Life is Like an Hourglass

Meredith - Missouri City, Texas
Entered on October 21, 2008
Age Group: Under 18
Themes: setbacks
  • Podcasts

    Sign up for our free, weekly podcast of featured essays. You can download recent episodes individually, or subscribe to automatically receive each podcast. Learn more.

  • FAQ

    Frequently asked questions about the This I Believe project, educational opportunities and more...

  • Top Essays USB Drive

    This USB drive contains 100 of the top This I Believe audio broadcasts of the last ten years, plus some favorites from Edward R. Murrow's radio series of the 1950s. It's perfect for personal or classroom use! Click here to learn more.

“Just when you think things can’t get any worse, they do. I believe that life is like an hourglass and when you hit rock bottom you just have to wait for it to be turned around again.” –unknown

Unlike millions of other quotes that relate to love and friendship, this one actually makes sense to me. On January 9th, 2007, my mom lost her battle to melanoma, resulting in my loss of her.

When I was in first grade, my mom was diagnosed with melanoma, a deadly type of skin cancer, on her calf. At the age of 6, I learned all about cancer and M.D Anderson. Unfortunately, the place was not that great, but my mom’s doctor, Merrick Ross, was. I had found a new friend that was old enough to be my dad, yet communicated with me like one of my friends from the first grade.

The first surgery was not successful, so three more that year followed, all for something that just looked like a freckle. Along with the many surgeries came a numerous amount of nurses that would show up at the house two times a day, every day.

In third grade everything seemed to be going good again. The fourth surgery had worked and besides the fact that the possibility my mom would be on crutches for the rest of her life was very great, things were almost perfect. The cancer did not stop her from volunteering at my school, scrap booking, taking trips to Disney World with me, shopping, or doing just about anything else. It was as if nothing had ever happened. For the next five years things were great.

Then came the bad news at the end of eighth grade. The cancer had reappeared on the same leg, but this time, it was on the side of her knee. Throughout the entire summer, she went through endless rounds of chemotherapy, causing her to loose her hair. Even with everything happening, she did not let it break her spirit. On December 13th, 2007, she went into M.D Anderson at 7:30 A.M for surgery to remove it, once again. Every single night after that, I was there visiting her.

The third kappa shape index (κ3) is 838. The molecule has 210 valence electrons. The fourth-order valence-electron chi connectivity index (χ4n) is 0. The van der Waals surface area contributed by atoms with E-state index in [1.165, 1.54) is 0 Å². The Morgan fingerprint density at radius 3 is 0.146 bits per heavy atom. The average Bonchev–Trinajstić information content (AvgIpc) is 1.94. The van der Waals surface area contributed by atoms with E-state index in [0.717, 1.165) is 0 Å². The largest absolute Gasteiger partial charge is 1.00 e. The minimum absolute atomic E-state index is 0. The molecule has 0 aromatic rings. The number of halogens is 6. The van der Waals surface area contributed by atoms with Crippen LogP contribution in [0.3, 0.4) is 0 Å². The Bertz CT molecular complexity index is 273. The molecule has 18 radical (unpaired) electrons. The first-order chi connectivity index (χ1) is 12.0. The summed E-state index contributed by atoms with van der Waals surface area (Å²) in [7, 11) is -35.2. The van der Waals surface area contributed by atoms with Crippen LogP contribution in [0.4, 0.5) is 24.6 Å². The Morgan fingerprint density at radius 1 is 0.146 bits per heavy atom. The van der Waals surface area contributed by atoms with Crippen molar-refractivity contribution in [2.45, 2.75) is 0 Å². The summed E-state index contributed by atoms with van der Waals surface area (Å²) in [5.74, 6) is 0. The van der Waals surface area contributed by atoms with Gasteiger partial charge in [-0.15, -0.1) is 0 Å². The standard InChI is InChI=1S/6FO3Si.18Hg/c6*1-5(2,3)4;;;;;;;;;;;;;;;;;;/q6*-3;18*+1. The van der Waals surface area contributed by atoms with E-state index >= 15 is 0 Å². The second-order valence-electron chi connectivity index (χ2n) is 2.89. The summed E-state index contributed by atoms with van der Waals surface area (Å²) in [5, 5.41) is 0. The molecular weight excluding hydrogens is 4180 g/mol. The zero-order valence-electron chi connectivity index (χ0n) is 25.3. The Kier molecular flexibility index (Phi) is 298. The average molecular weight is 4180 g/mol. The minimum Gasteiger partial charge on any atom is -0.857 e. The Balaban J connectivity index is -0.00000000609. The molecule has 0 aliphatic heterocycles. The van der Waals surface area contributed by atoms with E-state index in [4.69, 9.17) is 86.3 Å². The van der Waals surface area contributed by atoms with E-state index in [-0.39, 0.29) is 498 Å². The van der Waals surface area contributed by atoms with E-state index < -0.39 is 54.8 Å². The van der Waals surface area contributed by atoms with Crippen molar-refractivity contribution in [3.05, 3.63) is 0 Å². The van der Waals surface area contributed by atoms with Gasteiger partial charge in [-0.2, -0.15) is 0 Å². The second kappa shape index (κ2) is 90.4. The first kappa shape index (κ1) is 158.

Right before they released her, almost two weeks later but just in time to make it home for Christmas, they told me that the cancer had spread to her brain. I was in complete shock, not willing to believe that this was all happening. This was the kind of stuff that only happens in movies, not in real life and definitely not to me.

We met with one of the best brain surgeons in the country and scheduled another surgery for the 5th of January, but because of his vacation schedule, were forced to move it to the 9th. On the night of the 7th, my mom began mentioning that she had a really bad headache. My dad and I thought that it was just a reaction to the medicine or something, but when it started getting worse, we began to worry and I immediately had an instinct that I knew what was happening. She started loosing consciousness and as soon as that happened we called 911. They could not get her into M.D Anderson right away, so we were forced to go to the Sugar land Methodist hospital, where they did a cat scan and found that the tumor had shifted, putting pressure on her brain, causing it to swell.

Before I knew it, I was in the front seat of an ambulance at 2 in the morning, speeding to M.D Anderson for an emergency surgery. I’ll never forget that night that I spent attempting to sleep in the waiting room while they were doing one of the most complicated surgeries on one of the most complicated cases they had ever seen. The next day felt like an eternity, just sitting around waiting for the outcome.

My mom had made it through the surgery, but wasn’t responsive to anything. The last few minutes I had with her were with her hooked up to what seemed like hundreds of wires and machines that were constantly beeping. I was sitting in the hallway in a chair while everyone was in the room, when Dr. Ross came by and just sat with me. We both knew what was happening in there, but I could not bring myself to go in. I had said what I needed to say. There was nothing left to do but pray, and unfortunately, that did not work. At 10:27 A.M on January 9th, 2007, my mother, Vivien , went to a better place.

I believe that everything does happen for a reason, good or bad. I believe that what does not kill you makes you stronger. And I believe that you have to live each day like it is your last because you never know what lies ahead of you. With the help of my friends, family, and church, I have definitely become a stronger person and appreciate everything much more than I ever did before. I believe that no matter what happens, you just have to keep your head up, never loose your faith, and wait for things to turn around, just like an hourglass.